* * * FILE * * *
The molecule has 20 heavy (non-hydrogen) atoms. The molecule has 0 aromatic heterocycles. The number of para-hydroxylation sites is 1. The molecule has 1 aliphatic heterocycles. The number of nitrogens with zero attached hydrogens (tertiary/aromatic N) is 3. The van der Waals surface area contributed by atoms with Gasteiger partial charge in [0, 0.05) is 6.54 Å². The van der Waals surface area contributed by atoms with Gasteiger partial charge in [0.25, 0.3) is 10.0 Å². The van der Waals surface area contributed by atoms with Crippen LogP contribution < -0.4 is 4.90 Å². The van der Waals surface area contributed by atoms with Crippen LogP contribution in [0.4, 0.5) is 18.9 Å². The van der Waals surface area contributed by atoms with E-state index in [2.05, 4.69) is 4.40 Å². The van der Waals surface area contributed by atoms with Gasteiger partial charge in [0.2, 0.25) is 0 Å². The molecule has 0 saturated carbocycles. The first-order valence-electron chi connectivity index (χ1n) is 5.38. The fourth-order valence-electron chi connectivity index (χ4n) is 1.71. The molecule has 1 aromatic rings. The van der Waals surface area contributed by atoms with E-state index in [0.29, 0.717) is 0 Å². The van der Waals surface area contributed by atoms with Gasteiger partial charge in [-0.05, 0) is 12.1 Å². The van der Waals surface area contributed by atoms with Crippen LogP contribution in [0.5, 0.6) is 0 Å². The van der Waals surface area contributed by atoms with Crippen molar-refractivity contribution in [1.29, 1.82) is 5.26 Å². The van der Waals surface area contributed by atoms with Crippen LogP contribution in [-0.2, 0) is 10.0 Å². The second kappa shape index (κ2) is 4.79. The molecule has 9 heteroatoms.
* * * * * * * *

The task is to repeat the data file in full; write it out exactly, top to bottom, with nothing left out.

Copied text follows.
The molecule has 20 heavy (non-hydrogen) atoms. The molecule has 0 aromatic heterocycles. The number of para-hydroxylation sites is 1. The molecule has 1 aliphatic heterocycles. The number of nitrogens with zero attached hydrogens (tertiary/aromatic N) is 3. The van der Waals surface area contributed by atoms with Gasteiger partial charge in [0, 0.05) is 6.54 Å². The van der Waals surface area contributed by atoms with Gasteiger partial charge in [0.25, 0.3) is 10.0 Å². The van der Waals surface area contributed by atoms with Crippen LogP contribution < -0.4 is 4.90 Å². The van der Waals surface area contributed by atoms with Crippen LogP contribution in [0.4, 0.5) is 18.9 Å². The van der Waals surface area contributed by atoms with E-state index in [2.05, 4.69) is 4.40 Å². The van der Waals surface area contributed by atoms with Gasteiger partial charge in [0.2, 0.25) is 0 Å². The molecule has 0 saturated carbocycles. The first-order valence-electron chi connectivity index (χ1n) is 5.38. The fourth-order valence-electron chi connectivity index (χ4n) is 1.71. The molecule has 1 aromatic rings. The van der Waals surface area contributed by atoms with E-state index in [0.29, 0.717) is 0 Å². The van der Waals surface area contributed by atoms with Gasteiger partial charge in [-0.05, 0) is 12.1 Å². The van der Waals surface area contributed by atoms with Crippen LogP contribution in [0.5, 0.6) is 0 Å². The van der Waals surface area contributed by atoms with Crippen molar-refractivity contribution in [1.29, 1.82) is 5.26 Å². The van der Waals surface area contributed by atoms with Crippen LogP contribution in [-0.2, 0) is 10.0 Å². The second kappa shape index (κ2) is 4.79. The molecule has 9 heteroatoms.